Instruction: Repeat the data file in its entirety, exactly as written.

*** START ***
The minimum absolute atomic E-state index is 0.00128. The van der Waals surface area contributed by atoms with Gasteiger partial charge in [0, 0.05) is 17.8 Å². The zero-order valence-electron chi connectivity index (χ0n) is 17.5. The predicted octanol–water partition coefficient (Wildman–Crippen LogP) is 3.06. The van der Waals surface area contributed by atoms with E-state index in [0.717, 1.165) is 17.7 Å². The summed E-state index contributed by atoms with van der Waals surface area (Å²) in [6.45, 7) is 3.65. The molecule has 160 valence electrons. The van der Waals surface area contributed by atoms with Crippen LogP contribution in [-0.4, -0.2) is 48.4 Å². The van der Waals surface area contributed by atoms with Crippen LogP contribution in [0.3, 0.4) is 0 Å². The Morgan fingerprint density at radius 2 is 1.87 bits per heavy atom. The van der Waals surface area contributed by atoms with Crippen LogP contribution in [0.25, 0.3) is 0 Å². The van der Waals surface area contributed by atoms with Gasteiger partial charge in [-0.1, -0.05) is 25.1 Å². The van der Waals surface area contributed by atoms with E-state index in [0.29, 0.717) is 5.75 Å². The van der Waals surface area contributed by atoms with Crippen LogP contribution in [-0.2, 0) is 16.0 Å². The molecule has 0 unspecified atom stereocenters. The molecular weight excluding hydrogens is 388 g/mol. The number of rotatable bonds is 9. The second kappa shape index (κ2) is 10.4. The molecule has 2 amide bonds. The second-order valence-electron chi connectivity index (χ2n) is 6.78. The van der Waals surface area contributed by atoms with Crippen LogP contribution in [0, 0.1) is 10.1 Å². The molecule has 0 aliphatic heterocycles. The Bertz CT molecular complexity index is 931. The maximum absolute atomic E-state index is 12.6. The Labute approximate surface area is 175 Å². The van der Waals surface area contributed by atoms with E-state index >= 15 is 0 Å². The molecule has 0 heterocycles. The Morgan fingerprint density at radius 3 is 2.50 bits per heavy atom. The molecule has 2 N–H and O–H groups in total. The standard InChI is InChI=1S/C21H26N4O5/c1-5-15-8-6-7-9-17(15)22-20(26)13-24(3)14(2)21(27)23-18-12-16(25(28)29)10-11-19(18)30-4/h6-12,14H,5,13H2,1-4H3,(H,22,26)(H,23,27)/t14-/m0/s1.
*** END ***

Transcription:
The minimum absolute atomic E-state index is 0.00128. The van der Waals surface area contributed by atoms with Gasteiger partial charge in [0, 0.05) is 17.8 Å². The zero-order valence-electron chi connectivity index (χ0n) is 17.5. The predicted octanol–water partition coefficient (Wildman–Crippen LogP) is 3.06. The van der Waals surface area contributed by atoms with E-state index in [0.717, 1.165) is 17.7 Å². The summed E-state index contributed by atoms with van der Waals surface area (Å²) in [6.45, 7) is 3.65. The molecule has 160 valence electrons. The van der Waals surface area contributed by atoms with Crippen LogP contribution in [-0.4, -0.2) is 48.4 Å². The van der Waals surface area contributed by atoms with Crippen LogP contribution in [0.3, 0.4) is 0 Å². The Morgan fingerprint density at radius 2 is 1.87 bits per heavy atom. The van der Waals surface area contributed by atoms with Crippen LogP contribution in [0.25, 0.3) is 0 Å². The van der Waals surface area contributed by atoms with Gasteiger partial charge in [-0.1, -0.05) is 25.1 Å². The van der Waals surface area contributed by atoms with E-state index in [0.29, 0.717) is 5.75 Å². The van der Waals surface area contributed by atoms with Crippen LogP contribution in [-0.2, 0) is 16.0 Å². The molecule has 0 unspecified atom stereocenters. The molecular weight excluding hydrogens is 388 g/mol. The number of rotatable bonds is 9. The second kappa shape index (κ2) is 10.4. The molecule has 2 amide bonds. The second-order valence-electron chi connectivity index (χ2n) is 6.78. The van der Waals surface area contributed by atoms with Crippen LogP contribution in [0, 0.1) is 10.1 Å². The molecule has 0 aliphatic heterocycles. The Bertz CT molecular complexity index is 931. The maximum absolute atomic E-state index is 12.6. The Labute approximate surface area is 175 Å². The van der Waals surface area contributed by atoms with E-state index >= 15 is 0 Å². The molecule has 0 heterocycles. The Morgan fingerprint density at radius 3 is 2.50 bits per heavy atom. The molecule has 2 N–H and O–H groups in total. The standard InChI is InChI=1S/C21H26N4O5/c1-5-15-8-6-7-9-17(15)22-20(26)13-24(3)14(2)21(27)23-18-12-16(25(28)29)10-11-19(18)30-4/h6-12,14H,5,13H2,1-4H3,(H,22,26)(H,23,27)/t14-/m0/s1.